“The day went really well,” explained Ordower. “Ernie was in a great mood. It was cold, but not brutally so. There was no wind or rain, and the mood and energy on the set was very positive.” The location was fantastic, and the owners of the farm, Ed and Juanita Cruey, were extremely accommodating.
From Donlon's and Ordower's perspective, the production as a whole was a blessing. Only a couple of the locations for the entire production required compensation. The Santa Clarita Valley Historical Society granted unprecedented access to it for a very modest fee. The production was able to set design weeks in advance, as well as use a plethora of props and furniture that were on hand, which worked very well for the film.
Rhythm & Light was called upon to capture the historical and magical Gospel concert at Liberty Baptist Church, directed by the legendary recording artist Jessy Dixon in April of 2007. Since Jessy appeared on Sid Ordower's show, “Jubilee Showcase,” numerous times, it was natural for Jessy to connect with Sid's son Steve to produce and direct the multi-camera shoot. With a packed house of over 1,500 people, the atmosphere was electric as numerous choirs and performers took the stage to showcase their skills, including Vernon Oliver Price, who also appeared on “Jubilee Showcase.”
Steve's goal was to bring the highest possible production value given the budget, so he chose to shoot on the Panasonic DVD Pro50 standard definition video format with the SD X900 cameras. "I was really pleased with the images we captured. Panasonic did a great job with their answer to Sony's Digibeta format, but has a great deal more flexibility," Ordower said. Not just for the concert itself, but also for future documentary purposes, Steve chose to shoot the concert widescreen at 24fps, converting to 30fps in the camera, progressive, widescreen.. "I knew if we lit this correctly, it would match quite well with Panasonic's DVC Pro100 HD codec, which is what I will shoot documentaries about Gospel Music on," Steve said. This is why Steve flew in Director of Photography Joey Domaracki from LA. Domaracki lit the concert using a variety of color schemes for different groups and artists. The church didn't have the lighting needed for such an event, so a great deal of par cans and extra lighting was brought in for the concert.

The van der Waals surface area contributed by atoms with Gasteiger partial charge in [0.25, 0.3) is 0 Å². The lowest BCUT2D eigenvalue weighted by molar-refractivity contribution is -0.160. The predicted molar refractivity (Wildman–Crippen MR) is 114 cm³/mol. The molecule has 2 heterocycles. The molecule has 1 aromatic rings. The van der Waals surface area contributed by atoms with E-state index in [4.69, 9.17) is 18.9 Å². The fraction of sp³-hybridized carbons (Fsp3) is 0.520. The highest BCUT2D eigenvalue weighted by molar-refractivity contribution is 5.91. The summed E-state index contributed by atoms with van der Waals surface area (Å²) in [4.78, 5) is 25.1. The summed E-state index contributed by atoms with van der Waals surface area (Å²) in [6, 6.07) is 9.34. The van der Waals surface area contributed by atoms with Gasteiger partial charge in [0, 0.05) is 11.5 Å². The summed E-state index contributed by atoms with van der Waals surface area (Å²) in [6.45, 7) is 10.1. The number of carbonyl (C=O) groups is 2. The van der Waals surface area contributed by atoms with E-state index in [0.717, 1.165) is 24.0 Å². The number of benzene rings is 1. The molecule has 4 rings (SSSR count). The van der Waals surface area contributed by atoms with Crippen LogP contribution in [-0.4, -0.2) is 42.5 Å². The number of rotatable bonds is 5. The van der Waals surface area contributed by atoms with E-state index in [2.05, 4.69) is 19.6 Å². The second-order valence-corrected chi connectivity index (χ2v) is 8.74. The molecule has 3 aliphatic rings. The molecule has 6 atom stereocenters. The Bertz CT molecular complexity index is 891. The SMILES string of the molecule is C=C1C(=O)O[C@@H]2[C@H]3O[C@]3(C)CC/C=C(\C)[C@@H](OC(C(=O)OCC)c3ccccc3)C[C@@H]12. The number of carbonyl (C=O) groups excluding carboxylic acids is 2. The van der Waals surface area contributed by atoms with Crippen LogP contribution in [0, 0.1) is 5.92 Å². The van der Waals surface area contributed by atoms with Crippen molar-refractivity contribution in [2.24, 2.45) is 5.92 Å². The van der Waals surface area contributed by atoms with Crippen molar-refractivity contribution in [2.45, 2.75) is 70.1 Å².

With a three-and-a-half hour live performance and no breaks, everyone worked very hard. "The camera men did a fantastic job," Ordower said. Dave Moravec manned the jib with a great deal of dexterity, while Mike Torcha captured striking profile shots of the performers as well as audience shots. The third camera, manned by Aaron Britton stationed in the balcony, caught the wide shots as well as intimate close-ups of the artists. "I wanted a minimum of six cameras for this event, but the budget just didn't allow for that, which is why the camera operators had to work their tails off... and they certainly came through with the goods," Ordower said. Jessy Dixon's intros for the DVD project were also shot with the DVC Pro50 codec, but with the Panasonic HVX200 camera, which proved to work quite well for this application.
The audio was recorded by Accutrack Recording, spearheaded by David Levit, with 24 tracks that were re-mixed by Mat Prock of Area 44 Music. "It was a real pleasure to place the final mix in the project," Ordower said. "Dave and Mat did excellent work capturing the amazing music that was created that day."
Stationed in a chapel to the side of the main sanctuary with a bank of monitors, Ordower called out the shots over headphones, envisioning the edit as the concert moved forward. "The budget did not allow for a live switch, so I chose to edit the concert using Final Cut Pro's multi-angle functionality, which worked very well," Ordower explained. All of the editing, color correction, and DVD authoring was also done at Rhythm & Light, with this project set for international distribution.